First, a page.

5. 5. Chen CJ, Ou YC, Lin SY, Raung SL, Liao SL, et al. Glial activation involvement in neuronal death by Japanese encephalitis virus infection. J Gen Virol 91: 1028–1037.CJ ChenYC OuSY LinSL RaungSL LiaoGlial activation involvement in neuronal death by Japanese encephalitis virus infection.J Gen Virol9110281037
  6. 6. Savarin C, Bergmann CC (2008) Neuroimmunology of central nervous system viral infections: the cells, molecules and mechanisms involved. Curr Opin Pharmacol 8: 472–479.C. SavarinCC Bergmann2008Neuroimmunology of central nervous system viral infections: the cells, molecules and mechanisms involved.Curr Opin Pharmacol8472479
  7. 7. Yoneyama M, Fujita T (2007) Function of RIG-I-like receptors in antiviral innate immunity. J Biol Chem 282: 15315–15318.M. YoneyamaT. Fujita2007Function of RIG-I-like receptors in antiviral innate immunity.J Biol Chem2821531515318
  8. 8. Mikkelsen SS, Jensen SB, Chiliveru S, Melchjorsen J, Julkunen I, et al. (2009) RIG-I-mediated activation of p38 MAPK is essential for viral induction of interferon and activation of dendritic cells: dependence on TRAF2 and TAK1. J Biol Chem 284: 10774–10782.SS MikkelsenSB JensenS. ChiliveruJ. MelchjorsenI. Julkunen2009RIG-I-mediated activation of p38 MAPK is essential for viral induction of interferon and activation of dendritic cells: dependence on TRAF2 and TAK1.J Biol Chem2841077410782
  9. 9. Ohtori S, Takahashi K, Moriya H, Myers RR (2004) TNF-alpha and TNF-alpha receptor type 1 upregulation in glia and neurons after peripheral nerve injury: studies in murine DRG and spinal cord. Spine (Phila Pa 1976) 29: 1082–1088.S. OhtoriK. TakahashiH. MoriyaRR Myers2004TNF-alpha and TNF-alpha receptor type 1 upregulation in glia and neurons after peripheral nerve injury: studies in murine DRG and spinal cord.Spine (Phila Pa 1976)2910821088
  10. 10. Janelsins MC, Mastrangelo MA, Park KM, Sudol KL, Narrow WC, et al. (2008) Chronic neuron-specific tumor necrosis factor-alpha expression enhances the local inflammatory environment ultimately leading to neuronal death in 3xTg-AD mice. Am J Pathol 173: 1768–1782.MC JanelsinsMA MastrangeloKM ParkKL SudolWC Narrow2008Chronic neuron-specific tumor necrosis factor-alpha expression enhances the local inflammatory environment ultimately leading to neuronal death in 3xTg-AD mice.Am J Pathol17317681782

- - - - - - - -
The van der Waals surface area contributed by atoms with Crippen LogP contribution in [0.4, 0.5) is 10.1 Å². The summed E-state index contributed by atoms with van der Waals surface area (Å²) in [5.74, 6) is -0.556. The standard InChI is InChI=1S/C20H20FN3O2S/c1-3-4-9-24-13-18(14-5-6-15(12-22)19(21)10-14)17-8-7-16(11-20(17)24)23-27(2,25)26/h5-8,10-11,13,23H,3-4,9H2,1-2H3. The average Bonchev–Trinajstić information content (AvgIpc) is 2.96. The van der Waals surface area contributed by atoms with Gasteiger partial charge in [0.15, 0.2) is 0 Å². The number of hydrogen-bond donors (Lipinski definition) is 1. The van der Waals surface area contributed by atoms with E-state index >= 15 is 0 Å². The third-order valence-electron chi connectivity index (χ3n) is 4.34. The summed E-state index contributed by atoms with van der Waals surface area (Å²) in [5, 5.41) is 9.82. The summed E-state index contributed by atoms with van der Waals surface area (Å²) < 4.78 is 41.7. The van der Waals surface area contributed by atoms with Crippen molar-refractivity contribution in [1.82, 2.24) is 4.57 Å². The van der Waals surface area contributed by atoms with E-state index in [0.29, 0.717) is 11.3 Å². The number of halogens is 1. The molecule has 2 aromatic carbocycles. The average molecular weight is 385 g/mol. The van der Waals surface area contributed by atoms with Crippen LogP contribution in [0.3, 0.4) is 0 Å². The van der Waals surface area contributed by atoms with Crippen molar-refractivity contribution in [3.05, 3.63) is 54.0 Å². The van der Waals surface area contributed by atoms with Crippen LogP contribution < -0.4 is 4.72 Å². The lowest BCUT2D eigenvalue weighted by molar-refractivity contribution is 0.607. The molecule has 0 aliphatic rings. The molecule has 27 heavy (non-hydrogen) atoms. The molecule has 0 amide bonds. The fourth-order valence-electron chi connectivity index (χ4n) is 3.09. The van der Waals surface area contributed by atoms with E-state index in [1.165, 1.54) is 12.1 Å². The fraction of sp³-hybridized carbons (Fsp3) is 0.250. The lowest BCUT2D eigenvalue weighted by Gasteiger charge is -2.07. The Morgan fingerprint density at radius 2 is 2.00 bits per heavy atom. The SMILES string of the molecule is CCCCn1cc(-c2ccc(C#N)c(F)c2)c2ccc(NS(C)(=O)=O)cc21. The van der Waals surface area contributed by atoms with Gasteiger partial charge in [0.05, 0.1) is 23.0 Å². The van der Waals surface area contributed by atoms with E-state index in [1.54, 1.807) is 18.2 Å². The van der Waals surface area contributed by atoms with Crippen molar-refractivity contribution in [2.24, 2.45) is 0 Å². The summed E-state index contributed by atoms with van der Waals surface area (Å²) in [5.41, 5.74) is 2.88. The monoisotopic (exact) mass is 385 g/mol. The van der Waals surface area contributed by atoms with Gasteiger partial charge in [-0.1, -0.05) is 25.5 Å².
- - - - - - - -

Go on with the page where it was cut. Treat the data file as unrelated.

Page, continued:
11. 11. Kato H, Takeuchi O, Sato S, Yoneyama M, Yamamoto M, et al. (2006) Differential roles of MDA5 and RIG-I helicases in the recognition of RNA viruses. Nature 441: 101–105.H. KatoO. TakeuchiS. SatoM. YoneyamaM. Yamamoto2006Differential roles of MDA5 and RIG-I helicases in the recognition of RNA viruses.Nature441101105
  12. 12. Das S, Ghosh D, Basu A (2009) Japanese encephalitis virus induce immuno-competency in neural stem/progenitor cells. PLoS One 4: e8134.S. DasD. GhoshA. Basu2009Japanese encephalitis virus induce immuno-competency in neural stem/progenitor cells.PLoS One4e8134
  13. 13. Dutta K, Ghosh D, Nazmi A, Kumawat KL, Basu A (2010) A common carcinogen benzo[a]pyrene causes neuronal death in mouse via microglial activation. PLoS One 5: e9984.K. DuttaD. GhoshA. NazmiKL KumawatA. Basu2010A common carcinogen benzo[a]pyrene causes neuronal death in mouse via microglial activation.PLoS One5e9984
  14. 14. Nazmi A, Dutta K, Basu A (2010) Antiviral and Neuroprotective Role of Octaguanidinium Dendrimer-Conjugated Morpholino Oligomers in Japanese Encephalitis. PLoS Negl Trop Dis 4: e892.A. NazmiK. DuttaA. Basu2010Antiviral and Neuroprotective Role of Octaguanidinium Dendrimer-Conjugated Morpholino Oligomers in Japanese Encephalitis.PLoS Negl Trop Dis4e892
  15. 15. Kaushik DK, Gupta M, Das S, Basu A (2010) Kruppel-like factor 4, a novel transcription factor regulates microglial activation and subsequent neuroinflammation. J Neuroinflammation 7: 68.DK KaushikM. GuptaS. DasA. Basu2010Kruppel-like factor 4, a novel transcription factor regulates microglial activation and subsequent neuroinflammation.J Neuroinflammation768
  16. 16. Takeuchi O, Akira S (2008) MDA5/RIG-I and virus recognition. Curr Opin Immunol 20: 17–22.O. TakeuchiS. Akira2008MDA5/RIG-I and virus recognition.Curr Opin Immunol201722